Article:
*IIC "Run" Bus Servicing Strategies
This Phrase means, I squared C


This chassis incorporates 3 two wire IIC system control buses. They are; Standby, Run, and Gemstar. This article only addresses the Run Bus issue. There is no reason why the same approach cannot be used to isolate troubles in either Standby or Gemstar IIC Buses. However the Run Bus occupies far more landscape in this chassis making it harder to analyze and isolate.

It is assumed by this writer that the technician using this information possesses a reasonable & fundamental knowledge on usage of the Chipper Checker, IIC bus system controlling, and logical troubleshooting skills.

The following is a strategy to help the technician troubleshoot of the "Run" Data or Clock Bus in the new Thomson CTC203 consumer television chassis. My findings so far have found the Thomson's Chipper Checker has helped to diagnose several intermittent, and "Hard" failures in this chassis. Chipper Checker is not the cure-all, Tell All instrument in the case of this IIC problem.  It was instrumental in indicating an error code of "16". This error code indicated the Run Bus was being held to a Logic "0".  The following text and an antidote might be help tech localize and isolate the device responsible for this condition.

The next step after using the Chipper Checker, is to measure the "Run"  IIC buses on U13101(3 & 4) at the instant the power is applied. There should be communications sustained for at least 45 Milliseconds on each IIC bus. At turn on there will be continuos activity on the RUN/CLK bus. These communication signals will be 5 volts peak to peak. If you discover either one of these are stuck low proceed with the following steps.

Some precautions before starting.....

Loose the solder wick. Please!  In order for solder wick to be effective the iron temperature must be very hot between 700~800 degrees. The practice of using high soldering temperatures and the solder wick tends to retain too much heat.. These high temperatures are too high and will break down the adhesive used on the copper traces. Once the adhesive is broken down the trace lifts off the board and then your are left with mess.

The Hakko 471 is an excellent choice for desoldering the components on this board. Just keep the temperature between 600 ~ 625 degrees and avoid prolonged contact to the traces. If wick must be used, use only thin stuff, and keep it trimmed back so only fresh braid contacts the trace the needs to be desoldered.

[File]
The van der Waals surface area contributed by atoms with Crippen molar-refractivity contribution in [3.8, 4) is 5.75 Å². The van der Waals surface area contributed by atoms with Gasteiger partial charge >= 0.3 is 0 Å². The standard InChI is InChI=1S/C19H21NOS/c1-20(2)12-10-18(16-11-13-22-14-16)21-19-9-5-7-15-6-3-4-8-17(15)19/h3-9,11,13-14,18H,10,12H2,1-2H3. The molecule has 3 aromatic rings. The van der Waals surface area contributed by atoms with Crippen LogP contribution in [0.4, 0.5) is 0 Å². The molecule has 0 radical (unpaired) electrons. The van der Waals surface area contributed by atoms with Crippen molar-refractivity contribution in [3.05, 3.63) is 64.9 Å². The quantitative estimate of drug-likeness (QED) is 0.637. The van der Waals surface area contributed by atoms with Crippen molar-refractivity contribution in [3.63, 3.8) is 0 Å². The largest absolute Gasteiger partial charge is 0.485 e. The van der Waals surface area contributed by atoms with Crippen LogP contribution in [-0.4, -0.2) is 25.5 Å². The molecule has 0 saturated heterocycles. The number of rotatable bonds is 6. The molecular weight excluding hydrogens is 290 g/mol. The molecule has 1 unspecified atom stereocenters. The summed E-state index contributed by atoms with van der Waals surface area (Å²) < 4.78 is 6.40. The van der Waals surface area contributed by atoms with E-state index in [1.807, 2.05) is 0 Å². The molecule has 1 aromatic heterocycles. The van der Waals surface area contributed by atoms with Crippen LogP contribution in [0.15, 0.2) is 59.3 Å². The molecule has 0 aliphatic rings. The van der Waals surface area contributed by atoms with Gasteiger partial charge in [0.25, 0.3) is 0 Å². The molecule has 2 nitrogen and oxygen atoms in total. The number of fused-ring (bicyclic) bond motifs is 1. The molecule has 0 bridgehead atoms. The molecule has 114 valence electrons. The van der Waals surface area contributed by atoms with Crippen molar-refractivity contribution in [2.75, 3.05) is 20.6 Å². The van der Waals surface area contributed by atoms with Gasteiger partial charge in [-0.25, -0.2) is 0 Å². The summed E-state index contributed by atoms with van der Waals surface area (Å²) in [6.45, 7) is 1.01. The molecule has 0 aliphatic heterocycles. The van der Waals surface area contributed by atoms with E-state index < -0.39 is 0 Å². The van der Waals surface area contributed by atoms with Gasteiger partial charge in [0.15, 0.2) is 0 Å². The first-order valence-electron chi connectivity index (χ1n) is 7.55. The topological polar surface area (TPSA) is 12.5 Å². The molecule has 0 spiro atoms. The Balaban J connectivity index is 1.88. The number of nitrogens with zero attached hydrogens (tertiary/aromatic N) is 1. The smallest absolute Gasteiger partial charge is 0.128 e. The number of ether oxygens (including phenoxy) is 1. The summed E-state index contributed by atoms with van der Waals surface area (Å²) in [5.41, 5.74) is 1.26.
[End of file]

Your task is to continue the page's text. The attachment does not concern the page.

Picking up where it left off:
OK..... Here's the Strategy for Isolating Error "16"

Finding the load can be tricky. On two out of five occasions these lines did not measure a low resistance to ground. Instead they measured about 13K each using a Fluke 78 meter. But an analogue meter gave different readings on the bad line, 3K on the bad compared to 10K on the good line. The other two televisions had solder bridges in the tuner assembly that caused the lines to be held to ground, and the last Television  had a defective Audio MTS decoder IC U11601. Apparently on the last chassis the Stereo decoder did not send an acknowledgment to the CPU after the first polling       of the peripherals. Note: If this chassis does not receive a ACK from each peripheral the set will not turn on and it will log an error relative to the defective peripheral.

Once it has been determined which bus is low, locate jumper wires that relate to the appropriate bus and desolder them one at a time. Always checking the condition on the land of U13101. The best way is to attack this problem is to "half" the circuit. This means measure one side, and break the line  somewhere in the middle of the circuit between the CPU and the furthest point away.  Obviously always monitor the line that's in trouble. Disconnecting the jumpers will make it easier in the localize the branch & isolation the peripheral or passive component responsible for the defect. Be careful to limit movement  the free end of these jumpers it may weaken the foil on the soldered end and the pad will tear from the board.

Begin As soon as you see the troubled line go high (5.0 ~ 5.2) volts you have found the branch. At this point you will need to follow the schematic and isolate the active components i.e. F2PIP module, T-4 chip, Stereo decoder. If all else fails then you may have a  passive components. Chip capacitors should not be ruled out as potential suspects.

Jumpers related to "Run" Data are JW13122, JW13124, JW13128, and JW12112
Jumper related to "Run" Clock are JW13120, JW13123, JW13127, **JC12103

** A "JC" is a Jumper Component. It may look like a small chip resistor with the number "0" printed on it. Some manufactures call them zero ohm resistors.

 Example of a Logic "0" Data Bus Problem

I was recently involved in troubleshooting a model F36445 CTC203 where it was determined the IIC bus was held to logic "0".  After lifting jumper wire JW12112 on the data line, the load on U13101 (4) climbed from 1.9 to 5.2 volts. This jumper coupled the data line to several passive components, in the tuner and Stereo decoder circuit, along with active components U16601( 9) MTS  decoder, and the U17401(19) tuner PLL controller. A decision had to be made to cut a trace ( see silk screen)  located adjacent to the tuner shield, in order to isolate the short. If you have the Thomson ESI schematic locate the tuner section. The short was located along the data bus that controls the tuner PLL.  Capacitor C17416 in the silk screen was the culprit. Removing the capacitor and reconnecting the cut trace allowed the data line to finally go high and the set was operating again.. Capacitor was replaced wit part# 214029 a 43 pf surface   mounted capacitor.

Dennis Viereck